Reality TV and a couple of bestselling books have given French builders a bad rep. The internet is alive with tales of renovating property in France. Some are comical – cavalier carpenters who disappear for a three hour, boozy lunch – some are horror stories of mould, rot and soaring, unbudgeted expense.
My own experience was a good one. We received a recommendation for a jack-of-all-trades who can organise practically anything for a small- to medium-sized renovation. Painting, building, tiling, plumbing, electrics, you name it, Madjid was our man.
Our apartment is tiny and every square centimetre is precious. We decided to rip out the large built-in wardrobe and kitchenette with breakfast bar. After decades of chain smoking renters, cigarette smoke was ingrained into every fibre of the walls. A thorough going over with a paint brush was in order. We would finish off with high quality parquet flooring. The terrace—the best feature of the apartment—was crying out for attention. It had an uneven concrete surface, topped with unsightly fake grass (see before picture). We imagined beautiful patio tiles, climbing jasmine and simple outdoor furniture (see after picture).
We received the quote from Madjid and ran it by someone who knows a fair offer when he sees one. He advised us to haggle a bit on the paint work, and to question the cost of the balcony tiles, to make sure that the quality would meet our expectations. Everything else seemed correct and we signed the quote, and handed over the keys.
It is important to understand what your budget will get you. If you’re imagining antique, reclaimed wood for the floors, or a special type of tiling for the bathroom, the basic quote from the builder will not cover this. A general rule of thumb when renovating in Paris is to budget for around €1000 per square metre. This includes kitchen and bathroom so if you don’t need those, plan for something between €500 – €600 per square metre (painting, floors, tiles and simple building work). The quote includes all materials, even white goods, such as fridge and dishwasher.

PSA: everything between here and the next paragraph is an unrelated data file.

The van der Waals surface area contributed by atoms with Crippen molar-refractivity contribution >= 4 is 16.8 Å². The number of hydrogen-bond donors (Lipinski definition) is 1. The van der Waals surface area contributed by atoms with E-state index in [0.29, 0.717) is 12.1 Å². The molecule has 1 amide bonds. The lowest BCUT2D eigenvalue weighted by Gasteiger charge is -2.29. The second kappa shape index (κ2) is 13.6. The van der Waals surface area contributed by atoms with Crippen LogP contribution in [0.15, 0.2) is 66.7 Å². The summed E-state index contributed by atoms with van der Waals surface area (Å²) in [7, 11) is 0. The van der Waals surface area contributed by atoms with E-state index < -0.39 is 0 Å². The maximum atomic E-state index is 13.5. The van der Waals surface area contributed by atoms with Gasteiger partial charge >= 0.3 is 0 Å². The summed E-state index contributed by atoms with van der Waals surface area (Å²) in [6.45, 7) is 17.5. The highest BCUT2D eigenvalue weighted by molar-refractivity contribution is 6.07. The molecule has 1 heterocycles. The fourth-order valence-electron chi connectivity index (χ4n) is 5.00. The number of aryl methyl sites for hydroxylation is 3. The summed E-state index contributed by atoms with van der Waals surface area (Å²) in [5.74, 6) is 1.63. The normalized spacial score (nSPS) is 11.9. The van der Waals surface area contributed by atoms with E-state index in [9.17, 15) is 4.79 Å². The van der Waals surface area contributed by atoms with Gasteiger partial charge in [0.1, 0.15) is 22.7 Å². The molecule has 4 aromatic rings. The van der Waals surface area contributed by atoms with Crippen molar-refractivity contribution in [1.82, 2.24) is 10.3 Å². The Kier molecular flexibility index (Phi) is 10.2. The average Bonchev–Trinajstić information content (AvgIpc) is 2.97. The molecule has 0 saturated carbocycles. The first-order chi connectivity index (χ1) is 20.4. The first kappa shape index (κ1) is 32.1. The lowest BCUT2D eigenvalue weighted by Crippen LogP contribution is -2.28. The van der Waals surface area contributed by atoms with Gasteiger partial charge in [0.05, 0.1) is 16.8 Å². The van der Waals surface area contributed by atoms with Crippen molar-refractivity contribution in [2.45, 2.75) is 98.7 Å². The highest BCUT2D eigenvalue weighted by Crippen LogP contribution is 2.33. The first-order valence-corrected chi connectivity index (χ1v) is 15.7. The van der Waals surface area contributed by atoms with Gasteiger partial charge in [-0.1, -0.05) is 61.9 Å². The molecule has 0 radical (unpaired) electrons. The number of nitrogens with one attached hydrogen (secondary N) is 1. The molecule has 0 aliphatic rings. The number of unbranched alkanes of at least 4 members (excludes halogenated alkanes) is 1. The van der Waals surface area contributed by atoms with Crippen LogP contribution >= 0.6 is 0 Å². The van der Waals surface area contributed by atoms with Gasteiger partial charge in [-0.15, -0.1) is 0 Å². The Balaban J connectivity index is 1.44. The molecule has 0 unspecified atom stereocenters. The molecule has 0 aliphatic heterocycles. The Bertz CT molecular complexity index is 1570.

The main challenge was, unsurprisingly, communication. It wasn’t just that communication between Madjid and I was conducted in a language foreign to both of us, there was the added cultural complication. Madjid was very proactive if he needed a decision or an answer to a question regarding materials or budget. However, he wasn’t forthcoming with updates. My emails of “how are things going? Could you send me an update? Could you forward me some pictures?” generally went unanswered. Unbeknownst to us, the team was hard at work. When I went there to see the progress for myself, I opened the door to find the renovation in full swing. Many renovators express how important it is to constantly follow up with French builders. What I liked about Madjid was that he soldiered on without micromanagement. Even if we had no clue what was going on.
If the thought of running a renovation remotely makes you too nervous, there are numerous architects, property managers and project managers who can do the follow-up work and communicate with the building team for you. Because we weren’t under time pressure, and because we had received a solid recommendation, we felt comfortable managing the project from abroad.
Expect that the renovation will take longer than you think. We assumed that because the apartment is so small, we could be finished within a month or so. However, there can be long lead times on materials, the builders are managing many projects at once, and it takes time to take care of all of the finishing touches. Once the renovation is complete, the fun part starts – making the space your own. Ours is still a work in progress, but I love how it is coming along. Check out the before and after pictures and see what you think.